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The Dec. 14 Lower House snap election is posing a headache for municipalities nationwide planning to organize annual festivals and sports events.

They are being dealt with a double punch — while they need to secure staff enough to manage those events, the municipalities are also required to oversee the national election.

In Ako, Hyogo Prefecture, every Dec. 14 is the day for the city’s Ako Gishi Festival, which has been held to glorify Ako’s famous 47 Ronin — a tale of clansmen who took their revenge on an a court official in Edo in 1703 after their lord was forced to perform harakiri.

Some 200 municipal employees are mobilized to help regulate spectators of the main parade by actors and citizens dressed as feudal clansmen.

At the same time, the city employees need to oversee the Lower House poll at a total of 22 polling stations in the city, which is expected to require the participation of a quarter of the city’s 1,400 employees.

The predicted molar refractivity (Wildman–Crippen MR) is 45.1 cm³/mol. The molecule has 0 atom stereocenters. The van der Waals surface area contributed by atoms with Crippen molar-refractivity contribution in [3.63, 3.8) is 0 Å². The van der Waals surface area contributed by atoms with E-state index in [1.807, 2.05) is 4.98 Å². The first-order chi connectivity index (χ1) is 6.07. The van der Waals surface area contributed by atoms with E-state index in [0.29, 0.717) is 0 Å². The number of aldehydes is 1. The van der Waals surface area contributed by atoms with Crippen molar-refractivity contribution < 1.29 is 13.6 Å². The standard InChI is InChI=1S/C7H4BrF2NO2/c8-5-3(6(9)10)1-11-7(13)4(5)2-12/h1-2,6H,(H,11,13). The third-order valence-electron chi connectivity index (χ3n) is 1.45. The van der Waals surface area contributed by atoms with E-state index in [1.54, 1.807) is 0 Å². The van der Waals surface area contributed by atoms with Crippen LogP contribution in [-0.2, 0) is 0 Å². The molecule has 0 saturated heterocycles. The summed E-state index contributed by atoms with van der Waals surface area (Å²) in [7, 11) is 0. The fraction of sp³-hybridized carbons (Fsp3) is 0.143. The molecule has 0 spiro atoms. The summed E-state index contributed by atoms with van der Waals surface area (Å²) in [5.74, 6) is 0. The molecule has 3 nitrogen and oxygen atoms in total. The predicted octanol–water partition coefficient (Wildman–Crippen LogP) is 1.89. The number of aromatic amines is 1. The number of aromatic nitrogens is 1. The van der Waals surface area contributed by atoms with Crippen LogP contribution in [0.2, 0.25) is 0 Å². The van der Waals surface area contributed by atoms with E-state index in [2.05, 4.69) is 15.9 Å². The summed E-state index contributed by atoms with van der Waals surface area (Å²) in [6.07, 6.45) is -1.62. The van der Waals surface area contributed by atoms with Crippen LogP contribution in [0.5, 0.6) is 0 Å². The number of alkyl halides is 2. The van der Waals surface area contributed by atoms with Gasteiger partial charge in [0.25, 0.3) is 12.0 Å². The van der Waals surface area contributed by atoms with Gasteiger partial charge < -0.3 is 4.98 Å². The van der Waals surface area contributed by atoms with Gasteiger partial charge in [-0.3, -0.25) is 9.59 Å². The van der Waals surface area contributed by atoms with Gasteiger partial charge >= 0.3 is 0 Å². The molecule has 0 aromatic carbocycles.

Counting votes may drag into midnight at some polling stations, and “we are having a headache over how to secure staff,” said an Ako official in charge of the election. The city plans to ask teachers of its public kindergartens to make up for the staff shortage, he said.

Meanwhile in Nara, a major marathon event is scheduled Dec. 14. The Nara Marathon this year, in which some 19,000 runners are expected to take part, is the fifth since it began in 2010.

Municipal governments of Nara and nearby Tenri, as well as the Nara Prefectural Government, had initially planned to mobilize a combined 420 employees to regulate the sports event. But some 100 may need to be relocated at polling stations.

Nara Gov. Shogo Arai, who chairs the organizing committee of the Nara Marathon, told a recent meeting, “We need to hold the event in the way that it won’t interfere with the voting, which is the people’s right.”

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